NIMHD’s Conversations with Pioneers in Minority Health and Health Disparities

NIMHD champions workforce diversity. As we celebrate Black History month this year, we are recognizing pioneer researchers in minority health and health disparities whose career trajectory has been shaped by the NIMHD-sponsored Loan Repayment Program and subsequent research program grants. Meet Dr. Girardin Jean-Louis.

Dr. Monica L. Baskin
Dr. Girardin Jean-Louis

Girardin Jean-Louis, Ph.D.

Dr. Jean-Louis is a Professor of Population Health and Psychiatry at New York University Langone Health in New York. His research focuses on advancing the science and practice of sleep and circadian sciences through the implementation of innovative academic research and training models. 

Over the last 20 years, Dr. Jean-Louis has built and maintained a community-academic network to conduct community-engaged research in sleep medicine and circadian sciences.  He has implemented solution-focused and patient-centered research to improve adherence to medical care. He has established interdisciplinary collaborations to implement interventions aimed at improving health equity in various underserved communities nationally, and globally. Dr. Jean-Louis currently directs several training/mentoring programs aimed at developing a network of underrepresented minority (URM) investigators in the areas of cardiovascular disease and brain health.

Q & A with Dr. Girardin Jean-Louis:

How is your research impacting public health?
My research team at NYU Langone has played a leadership role in translational sleep and circadian sciences.  We apply innovative scientific and methodologic approaches, and implement best practices to conduct high-quality sleep and circadian research.

I have been involved in several important NIH-funded studies, which have led to over 300 publications. My research addresses how sociocultural and environmental determinants of health behavior prevent access to adequate care in low-income and URM communities, which are disproportionately burdened by adverse cardiovascular outcomes and brain injury. My current work is focused on identifying barriers to timely diagnosis and treatment of sleep apnea-related metabolic conditions and brain health in minorities. My studies also aim to engage multiple stakeholders (e.g., patients, providers and community health champions) in developing personalized messages to promote health literacy and active participation in medical decision-making.

How has the Loan Repayment Program (LRP) impacted your career?
The LRP was useful in providing protected time early in my academic career. I used this time to develop and sustain a community-engaged platform to conduct health equity research in direct consultation with community health champions.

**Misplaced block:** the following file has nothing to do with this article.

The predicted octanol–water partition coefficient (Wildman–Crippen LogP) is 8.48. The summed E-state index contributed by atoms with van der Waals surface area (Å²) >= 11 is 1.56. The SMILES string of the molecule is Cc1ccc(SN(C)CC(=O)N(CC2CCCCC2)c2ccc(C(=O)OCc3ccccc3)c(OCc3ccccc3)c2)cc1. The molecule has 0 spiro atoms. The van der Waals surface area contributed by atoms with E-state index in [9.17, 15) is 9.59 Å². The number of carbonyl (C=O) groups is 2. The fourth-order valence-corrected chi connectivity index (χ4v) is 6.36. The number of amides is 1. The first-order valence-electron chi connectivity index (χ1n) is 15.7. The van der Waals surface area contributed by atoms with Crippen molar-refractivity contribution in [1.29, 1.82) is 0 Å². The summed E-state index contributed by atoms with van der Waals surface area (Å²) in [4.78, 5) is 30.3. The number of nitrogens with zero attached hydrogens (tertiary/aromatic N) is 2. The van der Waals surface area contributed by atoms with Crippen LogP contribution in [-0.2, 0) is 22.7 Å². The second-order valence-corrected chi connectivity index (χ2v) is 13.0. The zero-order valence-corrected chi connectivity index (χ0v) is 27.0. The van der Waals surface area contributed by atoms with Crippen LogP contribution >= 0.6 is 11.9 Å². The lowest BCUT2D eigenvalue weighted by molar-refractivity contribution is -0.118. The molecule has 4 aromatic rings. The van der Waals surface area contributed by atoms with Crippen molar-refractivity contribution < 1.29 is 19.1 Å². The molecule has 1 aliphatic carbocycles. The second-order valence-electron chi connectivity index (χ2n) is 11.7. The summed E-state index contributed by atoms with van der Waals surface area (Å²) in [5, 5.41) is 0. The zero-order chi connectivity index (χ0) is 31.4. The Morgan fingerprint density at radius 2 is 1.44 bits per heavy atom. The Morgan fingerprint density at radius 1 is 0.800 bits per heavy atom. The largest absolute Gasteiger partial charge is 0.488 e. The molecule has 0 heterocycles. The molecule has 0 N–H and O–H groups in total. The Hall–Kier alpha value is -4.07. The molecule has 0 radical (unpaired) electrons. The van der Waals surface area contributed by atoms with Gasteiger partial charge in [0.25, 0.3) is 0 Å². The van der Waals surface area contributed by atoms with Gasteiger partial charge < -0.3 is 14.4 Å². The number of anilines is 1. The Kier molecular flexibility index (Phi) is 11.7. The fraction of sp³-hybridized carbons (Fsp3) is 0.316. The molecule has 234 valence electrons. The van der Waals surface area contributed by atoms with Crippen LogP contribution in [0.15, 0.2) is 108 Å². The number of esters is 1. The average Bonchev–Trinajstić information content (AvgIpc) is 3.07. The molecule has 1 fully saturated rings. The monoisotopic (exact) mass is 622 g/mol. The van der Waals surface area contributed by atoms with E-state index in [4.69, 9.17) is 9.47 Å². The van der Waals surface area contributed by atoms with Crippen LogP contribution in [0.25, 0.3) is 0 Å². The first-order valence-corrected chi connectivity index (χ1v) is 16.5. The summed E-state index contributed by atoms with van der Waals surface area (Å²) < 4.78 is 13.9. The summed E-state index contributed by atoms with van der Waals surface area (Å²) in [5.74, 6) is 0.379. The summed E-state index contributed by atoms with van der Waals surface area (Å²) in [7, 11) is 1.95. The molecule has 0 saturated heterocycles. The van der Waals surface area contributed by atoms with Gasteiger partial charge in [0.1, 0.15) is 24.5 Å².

What was your motivation in becoming an independent research investigator?
The thrust of my research program has been motivated in part by my observation of important research gaps in biomedical and behavioral research. They include underlying mechanisms of sleep disorders, their impact on cardiovascular and brain health among disadvantaged ethnic groups, and personalized models to address factors that cause health disparities in older adults and those with Alzheimer’s disease.  

What impact do you think workforce diversity has on biomedical/behavioral research?
The need for a diverse academic workforce is necessary to foster innovative research and implement novel models to address health conditions affecting the US population. To address this, I have implemented NIH-funded programs to train URM scientists and physicians over the last 12 years. These programs focus on developing culturally-responsive models that address health conditions affecting URM populations.

Is there a particular challenge you had to overcome in your career; and what advice would you give to the next generation?
An important challenge I faced early in my academic career was the transition from primarily laboratory-based to community-engaged research. My decision to pursue health equity research in the field of sleep medicine and circadian sciences found little support among some of my mentors and career coaches, given its uniqueness and lack of URM role models. Thus, developing and sustaining a successful research program has necessitated an unyielding determination, discipline and perseverance to succeed academically and professionally.  Judging from my experience, early-stage URM investigators will be well served to identify academic networks that promote the application of their unique experiences to benefit their career development. Additionally, developing a mentorship team with congruent academic backgrounds and interests is also critical to foster a successful and impactful academic career.

What is your vision for health equity in this new decade?
Evidence shows that treatment by practitioners of similar racial/ethnic heritage is associated with higher patient satisfaction, trust-building, active participation in the clinical encounter and more effective communication. Consistent with this evidence, there is an urgent need to train more URM physicians and scientists to eradicate health disparities that have remained recalcitrant despite the availability of novel diagnostic tools and therapies. In that regard, there should be a greater emphasis on supporting programs designed to build a sustainable pipeline to increase workforce diversity at the highest level of academic medicine. Such investments will help achieve the national agenda to improve health among all US communities. More specifically, it is my expectation that current research by our team at NYU Langone, as well as on-going work by our colleagues, will lead to a significant reduction in observed disparities in sleep-related cardiovascular disease and brain injury, thus achieving the goals of Healthy People 2030.

Posted February 21, 2020